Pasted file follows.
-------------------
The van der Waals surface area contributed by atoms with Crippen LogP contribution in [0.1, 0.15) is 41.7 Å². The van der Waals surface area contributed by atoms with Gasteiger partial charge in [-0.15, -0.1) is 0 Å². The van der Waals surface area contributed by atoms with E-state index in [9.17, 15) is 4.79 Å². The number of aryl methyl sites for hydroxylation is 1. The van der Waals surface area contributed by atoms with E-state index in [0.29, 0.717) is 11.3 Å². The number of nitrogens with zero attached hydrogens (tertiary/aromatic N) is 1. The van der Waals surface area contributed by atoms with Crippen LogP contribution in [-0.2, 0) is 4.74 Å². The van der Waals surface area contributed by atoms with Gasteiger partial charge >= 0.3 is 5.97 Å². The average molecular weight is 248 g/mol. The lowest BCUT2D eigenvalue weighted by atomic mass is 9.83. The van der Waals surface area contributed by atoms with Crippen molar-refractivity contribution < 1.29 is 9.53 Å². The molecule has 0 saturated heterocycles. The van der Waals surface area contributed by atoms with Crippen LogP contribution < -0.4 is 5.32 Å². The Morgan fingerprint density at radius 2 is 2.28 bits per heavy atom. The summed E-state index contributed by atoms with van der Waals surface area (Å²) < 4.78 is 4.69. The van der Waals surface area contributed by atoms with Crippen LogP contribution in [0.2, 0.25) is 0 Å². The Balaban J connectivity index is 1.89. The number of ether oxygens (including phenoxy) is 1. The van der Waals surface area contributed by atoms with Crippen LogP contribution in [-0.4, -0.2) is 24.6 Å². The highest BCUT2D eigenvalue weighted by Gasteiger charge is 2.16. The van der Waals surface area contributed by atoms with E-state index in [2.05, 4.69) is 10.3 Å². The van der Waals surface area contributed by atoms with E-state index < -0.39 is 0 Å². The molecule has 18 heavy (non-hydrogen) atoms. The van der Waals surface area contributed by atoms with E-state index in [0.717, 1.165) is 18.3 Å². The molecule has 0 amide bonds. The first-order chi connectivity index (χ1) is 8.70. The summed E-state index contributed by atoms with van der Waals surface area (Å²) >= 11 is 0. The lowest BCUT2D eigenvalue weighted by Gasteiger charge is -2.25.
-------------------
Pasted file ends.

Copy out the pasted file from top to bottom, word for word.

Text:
The van der Waals surface area contributed by atoms with Crippen LogP contribution in [0.1, 0.15) is 41.7 Å². The van der Waals surface area contributed by atoms with Gasteiger partial charge in [-0.15, -0.1) is 0 Å². The van der Waals surface area contributed by atoms with E-state index in [9.17, 15) is 4.79 Å². The number of aryl methyl sites for hydroxylation is 1. The van der Waals surface area contributed by atoms with E-state index in [0.29, 0.717) is 11.3 Å². The number of nitrogens with zero attached hydrogens (tertiary/aromatic N) is 1. The van der Waals surface area contributed by atoms with Crippen LogP contribution in [-0.2, 0) is 4.74 Å². The van der Waals surface area contributed by atoms with Gasteiger partial charge >= 0.3 is 5.97 Å². The average molecular weight is 248 g/mol. The lowest BCUT2D eigenvalue weighted by atomic mass is 9.83. The van der Waals surface area contributed by atoms with Crippen molar-refractivity contribution < 1.29 is 9.53 Å². The molecule has 0 saturated heterocycles. The van der Waals surface area contributed by atoms with Crippen LogP contribution < -0.4 is 5.32 Å². The Morgan fingerprint density at radius 2 is 2.28 bits per heavy atom. The summed E-state index contributed by atoms with van der Waals surface area (Å²) < 4.78 is 4.69. The van der Waals surface area contributed by atoms with Crippen LogP contribution in [0.2, 0.25) is 0 Å². The Balaban J connectivity index is 1.89. The number of ether oxygens (including phenoxy) is 1. The van der Waals surface area contributed by atoms with Crippen LogP contribution in [-0.4, -0.2) is 24.6 Å². The highest BCUT2D eigenvalue weighted by Gasteiger charge is 2.16. The van der Waals surface area contributed by atoms with E-state index in [2.05, 4.69) is 10.3 Å². The van der Waals surface area contributed by atoms with E-state index < -0.39 is 0 Å². The molecule has 18 heavy (non-hydrogen) atoms. The van der Waals surface area contributed by atoms with E-state index in [0.717, 1.165) is 18.3 Å². The molecule has 0 amide bonds. The first-order chi connectivity index (χ1) is 8.70. The summed E-state index contributed by atoms with van der Waals surface area (Å²) >= 11 is 0. The lowest BCUT2D eigenvalue weighted by Gasteiger charge is -2.25.